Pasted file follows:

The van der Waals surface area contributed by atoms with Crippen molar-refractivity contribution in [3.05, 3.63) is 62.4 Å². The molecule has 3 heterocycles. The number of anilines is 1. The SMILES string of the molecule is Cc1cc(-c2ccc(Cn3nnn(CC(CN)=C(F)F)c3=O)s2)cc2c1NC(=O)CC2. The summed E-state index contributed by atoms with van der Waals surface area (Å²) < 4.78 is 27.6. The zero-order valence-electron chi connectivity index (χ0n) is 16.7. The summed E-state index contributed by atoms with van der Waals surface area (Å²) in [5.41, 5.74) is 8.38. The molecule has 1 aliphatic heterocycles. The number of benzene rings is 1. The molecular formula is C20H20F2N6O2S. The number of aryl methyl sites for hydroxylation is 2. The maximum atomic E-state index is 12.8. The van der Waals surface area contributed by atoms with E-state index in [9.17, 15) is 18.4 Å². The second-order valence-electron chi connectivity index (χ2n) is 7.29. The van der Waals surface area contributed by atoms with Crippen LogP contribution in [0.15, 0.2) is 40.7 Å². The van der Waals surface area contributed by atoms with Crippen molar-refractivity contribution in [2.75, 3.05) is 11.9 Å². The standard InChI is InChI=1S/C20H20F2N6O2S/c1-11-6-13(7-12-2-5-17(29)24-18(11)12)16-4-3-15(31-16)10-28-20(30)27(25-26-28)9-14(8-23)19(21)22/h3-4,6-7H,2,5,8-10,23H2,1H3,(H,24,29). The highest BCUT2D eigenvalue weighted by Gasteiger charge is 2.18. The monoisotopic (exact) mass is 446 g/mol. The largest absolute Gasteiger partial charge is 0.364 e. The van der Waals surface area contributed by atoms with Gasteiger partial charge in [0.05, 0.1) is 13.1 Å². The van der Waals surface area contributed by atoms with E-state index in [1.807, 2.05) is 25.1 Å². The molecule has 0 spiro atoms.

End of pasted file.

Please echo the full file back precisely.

The van der Waals surface area contributed by atoms with Crippen molar-refractivity contribution in [3.05, 3.63) is 62.4 Å². The molecule has 3 heterocycles. The number of anilines is 1. The SMILES string of the molecule is Cc1cc(-c2ccc(Cn3nnn(CC(CN)=C(F)F)c3=O)s2)cc2c1NC(=O)CC2. The summed E-state index contributed by atoms with van der Waals surface area (Å²) < 4.78 is 27.6. The zero-order valence-electron chi connectivity index (χ0n) is 16.7. The summed E-state index contributed by atoms with van der Waals surface area (Å²) in [5.41, 5.74) is 8.38. The molecule has 1 aliphatic heterocycles. The number of benzene rings is 1. The molecular formula is C20H20F2N6O2S. The number of aryl methyl sites for hydroxylation is 2. The maximum atomic E-state index is 12.8. The van der Waals surface area contributed by atoms with E-state index in [9.17, 15) is 18.4 Å². The second-order valence-electron chi connectivity index (χ2n) is 7.29. The van der Waals surface area contributed by atoms with Crippen LogP contribution in [0.15, 0.2) is 40.7 Å². The van der Waals surface area contributed by atoms with Crippen molar-refractivity contribution in [2.75, 3.05) is 11.9 Å². The standard InChI is InChI=1S/C20H20F2N6O2S/c1-11-6-13(7-12-2-5-17(29)24-18(11)12)16-4-3-15(31-16)10-28-20(30)27(25-26-28)9-14(8-23)19(21)22/h3-4,6-7H,2,5,8-10,23H2,1H3,(H,24,29). The highest BCUT2D eigenvalue weighted by Gasteiger charge is 2.18. The monoisotopic (exact) mass is 446 g/mol. The largest absolute Gasteiger partial charge is 0.364 e. The van der Waals surface area contributed by atoms with Gasteiger partial charge in [0.05, 0.1) is 13.1 Å². The van der Waals surface area contributed by atoms with E-state index in [1.807, 2.05) is 25.1 Å². The molecule has 0 spiro atoms.